Jury awards $5 million in lawsuit against Omniscan alleging gadolinium dye caused nephrogenic systemic fibrosis

by Michael Heygood

A jury has ruled against GE Healthcare in the first jury trial regarding the company’s Omniscan dye. The jury awarded $5 million to a sixty-one-year-old retiree who was stricken with nephrogenic systemic fibrosis after receiving just one dose of Omniscan.

Gadodiamide, commonly marketed under the trade name Omniscan, is among a small group of drugs administered to patients before an MRI scan. Called contrast agents, the drugs enhance the differences between fluids and structures in the body when they appear on scans, making diagnosis easier. Omniscan is sold by a unit of General Electric called GE Healthcare.

Omniscan includes gadolinium, a substance that researchers have found can cause nephrogenic systemic fibrosis (NSF). The U.S. Food and Drug Administration ordered in May 2007 that U.S. makers of products containing gadolinium include a black-box warning on labels about the dyes’ risks.

Nephrogenic systemic fibrosis, or NSF, is a rare and serious syndrome that involves fibrosis of skin, joints, eyes, and internal organs. NSF, patients develop large areas of hardened skin with fibrotic nodules and plaques. NSF can also cause joint pain and limitation in range of motion. In its most severe form, NSF may cause severe systemic fibrosis affecting internal organs including the lungs, heart and liver.

According to Decker’s lawsuit, he developed nephrogenic systemic fibrosis, or NSF, after receiving only one dose of Omniscan. Paul Decker received the Omniscan dye during 2005 tests on his heart. NSF left him immobile and dependent on 24-hour care.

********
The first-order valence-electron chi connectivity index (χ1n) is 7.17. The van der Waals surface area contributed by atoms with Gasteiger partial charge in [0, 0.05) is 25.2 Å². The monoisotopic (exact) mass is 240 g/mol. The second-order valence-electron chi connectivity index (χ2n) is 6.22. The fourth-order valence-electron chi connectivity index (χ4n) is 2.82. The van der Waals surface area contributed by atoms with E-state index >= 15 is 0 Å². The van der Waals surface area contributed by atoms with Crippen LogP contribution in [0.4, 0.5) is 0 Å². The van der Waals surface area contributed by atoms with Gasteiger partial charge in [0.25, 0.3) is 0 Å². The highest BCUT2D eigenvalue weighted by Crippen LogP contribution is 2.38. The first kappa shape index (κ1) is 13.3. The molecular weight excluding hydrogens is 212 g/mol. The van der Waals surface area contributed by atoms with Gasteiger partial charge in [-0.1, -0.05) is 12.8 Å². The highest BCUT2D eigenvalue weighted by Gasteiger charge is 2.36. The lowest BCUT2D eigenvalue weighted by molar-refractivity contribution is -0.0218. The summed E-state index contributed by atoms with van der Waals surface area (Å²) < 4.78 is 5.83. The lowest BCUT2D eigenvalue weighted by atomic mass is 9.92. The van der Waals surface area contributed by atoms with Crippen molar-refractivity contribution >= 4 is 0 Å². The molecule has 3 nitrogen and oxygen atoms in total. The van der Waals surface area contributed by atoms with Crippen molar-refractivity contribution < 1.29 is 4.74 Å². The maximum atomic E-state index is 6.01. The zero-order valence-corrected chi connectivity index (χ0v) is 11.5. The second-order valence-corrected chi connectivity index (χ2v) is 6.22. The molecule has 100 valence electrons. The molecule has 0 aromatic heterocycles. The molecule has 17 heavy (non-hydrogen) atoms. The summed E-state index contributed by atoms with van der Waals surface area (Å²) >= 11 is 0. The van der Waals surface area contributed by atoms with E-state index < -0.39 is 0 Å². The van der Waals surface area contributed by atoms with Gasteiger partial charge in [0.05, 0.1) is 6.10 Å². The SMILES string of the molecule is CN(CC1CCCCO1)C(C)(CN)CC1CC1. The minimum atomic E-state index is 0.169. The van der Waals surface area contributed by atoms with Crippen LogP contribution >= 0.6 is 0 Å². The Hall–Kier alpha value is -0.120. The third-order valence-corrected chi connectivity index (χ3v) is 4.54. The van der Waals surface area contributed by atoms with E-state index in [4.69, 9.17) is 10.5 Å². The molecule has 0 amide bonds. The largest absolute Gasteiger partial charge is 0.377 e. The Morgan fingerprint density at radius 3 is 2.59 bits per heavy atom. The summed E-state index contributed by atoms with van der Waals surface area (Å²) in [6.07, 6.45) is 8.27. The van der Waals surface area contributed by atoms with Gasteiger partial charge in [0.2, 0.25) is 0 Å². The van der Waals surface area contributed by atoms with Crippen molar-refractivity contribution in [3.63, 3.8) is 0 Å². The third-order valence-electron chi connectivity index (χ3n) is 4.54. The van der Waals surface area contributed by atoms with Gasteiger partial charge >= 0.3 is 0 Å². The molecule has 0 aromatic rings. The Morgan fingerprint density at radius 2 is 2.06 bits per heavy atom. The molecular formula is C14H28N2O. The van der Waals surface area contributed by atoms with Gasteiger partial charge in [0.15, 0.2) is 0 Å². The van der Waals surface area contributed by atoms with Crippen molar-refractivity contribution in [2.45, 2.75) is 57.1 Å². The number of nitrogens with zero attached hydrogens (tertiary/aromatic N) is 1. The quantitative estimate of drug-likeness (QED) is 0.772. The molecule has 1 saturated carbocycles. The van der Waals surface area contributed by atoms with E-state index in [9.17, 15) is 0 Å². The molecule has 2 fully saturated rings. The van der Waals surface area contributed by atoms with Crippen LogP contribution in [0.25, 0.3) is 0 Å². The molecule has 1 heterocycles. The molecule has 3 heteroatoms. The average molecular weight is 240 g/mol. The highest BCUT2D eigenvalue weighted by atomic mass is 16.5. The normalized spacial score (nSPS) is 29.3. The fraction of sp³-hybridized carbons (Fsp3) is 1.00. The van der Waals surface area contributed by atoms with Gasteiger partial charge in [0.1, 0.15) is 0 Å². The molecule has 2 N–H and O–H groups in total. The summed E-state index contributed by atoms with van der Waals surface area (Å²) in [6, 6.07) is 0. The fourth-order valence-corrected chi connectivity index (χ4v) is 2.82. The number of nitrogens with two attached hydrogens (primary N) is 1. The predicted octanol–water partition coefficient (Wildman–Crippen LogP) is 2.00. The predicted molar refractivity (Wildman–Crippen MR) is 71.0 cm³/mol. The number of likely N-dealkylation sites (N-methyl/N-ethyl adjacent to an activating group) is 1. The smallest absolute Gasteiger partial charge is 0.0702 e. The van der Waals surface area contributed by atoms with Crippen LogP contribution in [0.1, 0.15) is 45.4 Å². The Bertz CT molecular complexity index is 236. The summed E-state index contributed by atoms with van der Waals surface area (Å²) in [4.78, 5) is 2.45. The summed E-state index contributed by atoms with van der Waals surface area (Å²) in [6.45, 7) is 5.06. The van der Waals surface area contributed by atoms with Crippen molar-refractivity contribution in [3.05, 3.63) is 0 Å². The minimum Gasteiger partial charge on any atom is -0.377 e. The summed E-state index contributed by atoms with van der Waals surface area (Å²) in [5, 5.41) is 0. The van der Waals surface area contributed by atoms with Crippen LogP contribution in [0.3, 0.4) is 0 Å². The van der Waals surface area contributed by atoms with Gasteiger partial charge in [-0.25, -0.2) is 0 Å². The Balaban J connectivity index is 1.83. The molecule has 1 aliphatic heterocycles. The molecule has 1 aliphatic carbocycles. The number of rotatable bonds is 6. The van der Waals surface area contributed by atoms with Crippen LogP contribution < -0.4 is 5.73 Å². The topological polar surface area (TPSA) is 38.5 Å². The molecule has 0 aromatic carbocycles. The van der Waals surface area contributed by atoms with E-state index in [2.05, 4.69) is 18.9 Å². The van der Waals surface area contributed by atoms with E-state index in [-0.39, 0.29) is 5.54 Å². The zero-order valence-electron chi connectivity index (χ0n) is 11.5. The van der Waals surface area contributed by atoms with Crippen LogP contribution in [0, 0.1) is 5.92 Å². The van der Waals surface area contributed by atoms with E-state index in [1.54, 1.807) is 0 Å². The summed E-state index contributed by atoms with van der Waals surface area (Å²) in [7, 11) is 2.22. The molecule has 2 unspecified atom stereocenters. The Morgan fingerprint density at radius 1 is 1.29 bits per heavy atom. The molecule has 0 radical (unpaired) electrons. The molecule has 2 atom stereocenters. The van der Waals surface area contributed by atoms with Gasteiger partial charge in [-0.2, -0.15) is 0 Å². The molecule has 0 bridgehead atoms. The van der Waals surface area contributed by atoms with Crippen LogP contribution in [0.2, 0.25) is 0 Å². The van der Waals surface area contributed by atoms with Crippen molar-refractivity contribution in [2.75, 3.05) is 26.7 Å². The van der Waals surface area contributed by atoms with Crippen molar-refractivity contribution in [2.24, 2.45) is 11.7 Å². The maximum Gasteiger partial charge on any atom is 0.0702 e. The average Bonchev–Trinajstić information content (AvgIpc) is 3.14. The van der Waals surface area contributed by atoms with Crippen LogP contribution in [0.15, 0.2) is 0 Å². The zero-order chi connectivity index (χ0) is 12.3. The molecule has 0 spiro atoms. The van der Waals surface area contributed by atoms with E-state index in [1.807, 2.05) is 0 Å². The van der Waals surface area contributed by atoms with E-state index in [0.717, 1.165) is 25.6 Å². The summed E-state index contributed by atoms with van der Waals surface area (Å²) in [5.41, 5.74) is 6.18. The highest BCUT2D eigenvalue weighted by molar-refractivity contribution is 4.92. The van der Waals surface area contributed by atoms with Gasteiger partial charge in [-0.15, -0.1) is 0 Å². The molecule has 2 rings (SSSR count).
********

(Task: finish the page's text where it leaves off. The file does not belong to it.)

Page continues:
Decker alleged that GE officials knew patients with impaired renal function (i.e., a history of kidney ailments) were at a higher risk for developing NSF from Gadolinium-based contrast agents. Over the course of a 17-day trail, Decker’s attorneys introduced evidence that GE Healthcare withheld important studies and FDA evidence that chronicled the dangers of Omniscan. In the end, the jury agreed with Decker and found that the company had failed to provide reasonable and adequate warnings to doctors and patients about those risks.

The lawyers at Heygood, Orr & Pearson have made it a career priority to hold drug manufacturers and pharmacies accountable and responsible for their actions. If you or a loved one has experienced the tragedy of losing a family member as a result of a delinquent pharmacy, drug manufacturer, compounding company or health care provider, you and your family deserve answers to your questions. If your loss was as a result of a defective drug or perhaps a physician’s negligence, you have the right to demand that the negligent drug company, pharmacist or physician be held responsible.

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by Michael Heygood

Michael Heygood is a licensed attorney and partner at HO&P who focuses on insurance and corporate litigation, and other civil arenas. Michael has been named multiple times to the Super Lawyers List.